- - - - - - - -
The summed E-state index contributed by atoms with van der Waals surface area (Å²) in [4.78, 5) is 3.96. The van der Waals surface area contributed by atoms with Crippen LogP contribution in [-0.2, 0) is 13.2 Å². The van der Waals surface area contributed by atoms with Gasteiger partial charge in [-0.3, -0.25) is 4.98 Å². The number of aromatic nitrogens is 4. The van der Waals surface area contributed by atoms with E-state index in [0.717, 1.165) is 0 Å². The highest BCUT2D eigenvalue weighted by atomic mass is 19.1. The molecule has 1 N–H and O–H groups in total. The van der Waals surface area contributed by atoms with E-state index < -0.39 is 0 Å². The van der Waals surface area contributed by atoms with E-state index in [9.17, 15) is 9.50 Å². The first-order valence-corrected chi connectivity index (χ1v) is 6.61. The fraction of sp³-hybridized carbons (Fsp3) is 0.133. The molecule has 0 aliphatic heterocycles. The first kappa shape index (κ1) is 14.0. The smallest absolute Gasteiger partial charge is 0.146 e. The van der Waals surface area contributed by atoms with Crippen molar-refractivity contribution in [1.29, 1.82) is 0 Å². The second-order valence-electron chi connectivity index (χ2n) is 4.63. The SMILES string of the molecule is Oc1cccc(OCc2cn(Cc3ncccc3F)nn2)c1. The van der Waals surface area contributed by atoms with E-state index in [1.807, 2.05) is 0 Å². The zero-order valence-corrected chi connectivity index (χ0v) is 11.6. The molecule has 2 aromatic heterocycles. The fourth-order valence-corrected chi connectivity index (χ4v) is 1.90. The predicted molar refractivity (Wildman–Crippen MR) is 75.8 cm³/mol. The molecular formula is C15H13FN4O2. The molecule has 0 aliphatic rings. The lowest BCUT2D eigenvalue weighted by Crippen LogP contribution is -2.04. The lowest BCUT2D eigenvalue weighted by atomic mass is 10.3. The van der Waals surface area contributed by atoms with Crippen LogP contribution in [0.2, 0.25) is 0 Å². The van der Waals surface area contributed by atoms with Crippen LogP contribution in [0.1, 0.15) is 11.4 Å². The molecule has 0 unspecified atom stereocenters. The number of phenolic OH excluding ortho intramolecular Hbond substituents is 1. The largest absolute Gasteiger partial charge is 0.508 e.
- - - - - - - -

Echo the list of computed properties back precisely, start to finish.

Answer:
The summed E-state index contributed by atoms with van der Waals surface area (Å²) in [4.78, 5) is 3.96. The van der Waals surface area contributed by atoms with Crippen LogP contribution in [-0.2, 0) is 13.2 Å². The van der Waals surface area contributed by atoms with Gasteiger partial charge in [-0.3, -0.25) is 4.98 Å². The number of aromatic nitrogens is 4. The van der Waals surface area contributed by atoms with E-state index in [0.717, 1.165) is 0 Å². The highest BCUT2D eigenvalue weighted by atomic mass is 19.1. The molecule has 1 N–H and O–H groups in total. The van der Waals surface area contributed by atoms with E-state index < -0.39 is 0 Å². The van der Waals surface area contributed by atoms with E-state index in [9.17, 15) is 9.50 Å². The first-order valence-corrected chi connectivity index (χ1v) is 6.61. The fraction of sp³-hybridized carbons (Fsp3) is 0.133. The molecule has 0 aliphatic heterocycles. The first kappa shape index (κ1) is 14.0. The smallest absolute Gasteiger partial charge is 0.146 e. The van der Waals surface area contributed by atoms with Crippen molar-refractivity contribution in [1.29, 1.82) is 0 Å². The second-order valence-electron chi connectivity index (χ2n) is 4.63. The SMILES string of the molecule is Oc1cccc(OCc2cn(Cc3ncccc3F)nn2)c1. The van der Waals surface area contributed by atoms with E-state index in [1.807, 2.05) is 0 Å². The zero-order valence-corrected chi connectivity index (χ0v) is 11.6. The molecule has 2 aromatic heterocycles. The fourth-order valence-corrected chi connectivity index (χ4v) is 1.90. The predicted molar refractivity (Wildman–Crippen MR) is 75.8 cm³/mol. The molecular formula is C15H13FN4O2. The molecule has 0 aliphatic rings. The lowest BCUT2D eigenvalue weighted by Crippen LogP contribution is -2.04. The lowest BCUT2D eigenvalue weighted by atomic mass is 10.3. The van der Waals surface area contributed by atoms with Crippen LogP contribution in [0.2, 0.25) is 0 Å². The van der Waals surface area contributed by atoms with Crippen LogP contribution in [0.1, 0.15) is 11.4 Å². The molecule has 0 unspecified atom stereocenters. The number of phenolic OH excluding ortho intramolecular Hbond substituents is 1. The largest absolute Gasteiger partial charge is 0.508 e.